The Solicitor-General: I am not able to do an instant survey of employers to find out whether they put religion first, second, third or 57th. Anyway, what the hon. Gentleman is saying is not that, but that it is perfectly acceptable to the Government that religion should come bottom of the heap, and that that is what the Bill does, but I repudiate that lock, stock and however many smoking barrels there were in the name of the film—two I think.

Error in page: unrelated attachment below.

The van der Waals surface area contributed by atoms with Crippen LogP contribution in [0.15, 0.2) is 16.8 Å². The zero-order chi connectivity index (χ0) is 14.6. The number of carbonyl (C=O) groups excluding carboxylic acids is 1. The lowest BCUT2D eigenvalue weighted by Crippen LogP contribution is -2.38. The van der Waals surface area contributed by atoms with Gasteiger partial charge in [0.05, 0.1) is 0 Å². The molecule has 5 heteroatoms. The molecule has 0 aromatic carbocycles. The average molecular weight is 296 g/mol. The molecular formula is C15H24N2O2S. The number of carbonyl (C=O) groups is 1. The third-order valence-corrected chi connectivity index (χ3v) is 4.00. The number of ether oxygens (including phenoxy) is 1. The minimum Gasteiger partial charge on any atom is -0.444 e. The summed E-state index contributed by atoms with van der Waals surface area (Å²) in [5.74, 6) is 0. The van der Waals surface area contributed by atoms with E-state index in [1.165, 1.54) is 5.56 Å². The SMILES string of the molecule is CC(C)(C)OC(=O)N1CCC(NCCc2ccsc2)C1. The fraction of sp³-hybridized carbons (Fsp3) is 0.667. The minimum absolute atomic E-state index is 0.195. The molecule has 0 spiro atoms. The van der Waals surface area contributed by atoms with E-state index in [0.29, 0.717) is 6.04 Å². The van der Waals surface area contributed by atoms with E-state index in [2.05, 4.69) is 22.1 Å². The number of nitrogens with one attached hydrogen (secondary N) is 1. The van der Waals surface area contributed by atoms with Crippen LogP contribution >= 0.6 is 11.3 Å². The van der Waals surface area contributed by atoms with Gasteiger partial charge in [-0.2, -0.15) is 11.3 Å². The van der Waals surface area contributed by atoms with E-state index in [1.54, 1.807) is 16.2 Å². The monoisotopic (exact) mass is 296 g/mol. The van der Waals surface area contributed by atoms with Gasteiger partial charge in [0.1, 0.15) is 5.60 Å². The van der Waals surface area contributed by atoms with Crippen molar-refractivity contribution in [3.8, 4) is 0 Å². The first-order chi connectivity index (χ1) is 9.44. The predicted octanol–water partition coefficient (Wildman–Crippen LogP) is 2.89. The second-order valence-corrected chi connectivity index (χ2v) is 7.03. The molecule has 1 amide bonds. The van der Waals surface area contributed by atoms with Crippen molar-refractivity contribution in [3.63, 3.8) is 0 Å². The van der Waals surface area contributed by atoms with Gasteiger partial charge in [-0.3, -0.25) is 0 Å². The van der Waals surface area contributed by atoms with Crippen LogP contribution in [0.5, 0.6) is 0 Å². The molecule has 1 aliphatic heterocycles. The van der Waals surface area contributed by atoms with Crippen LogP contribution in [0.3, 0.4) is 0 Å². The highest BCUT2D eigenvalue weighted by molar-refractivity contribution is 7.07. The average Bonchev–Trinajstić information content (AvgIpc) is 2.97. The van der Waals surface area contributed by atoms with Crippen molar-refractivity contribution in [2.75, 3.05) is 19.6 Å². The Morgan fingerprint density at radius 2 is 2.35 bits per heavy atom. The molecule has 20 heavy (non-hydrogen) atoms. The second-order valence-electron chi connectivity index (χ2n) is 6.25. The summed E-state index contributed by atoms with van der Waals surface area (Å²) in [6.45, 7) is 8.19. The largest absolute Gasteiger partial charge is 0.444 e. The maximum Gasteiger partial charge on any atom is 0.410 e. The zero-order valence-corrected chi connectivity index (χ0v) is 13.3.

I am sure the amendments are well meant, but they would not make any difference because the Bill replicates the position under current legislation and maintains a person’s right to hold and to express religious or non-religious beliefs. The measures are totally in line with article 9 of the European convention, which says that everyone has the right to freedom of thought, conscience and religion. There is no provision to prevent people from legitimately expressing their religious beliefs, whether in the context of employment by a public authority or anyone else, and we take the need to preserve the rights of religious liberty and free speech in every sector of society very seriously. Any legitimate freedom of expression will remain lawful as is required of us under article 10 of the European convention.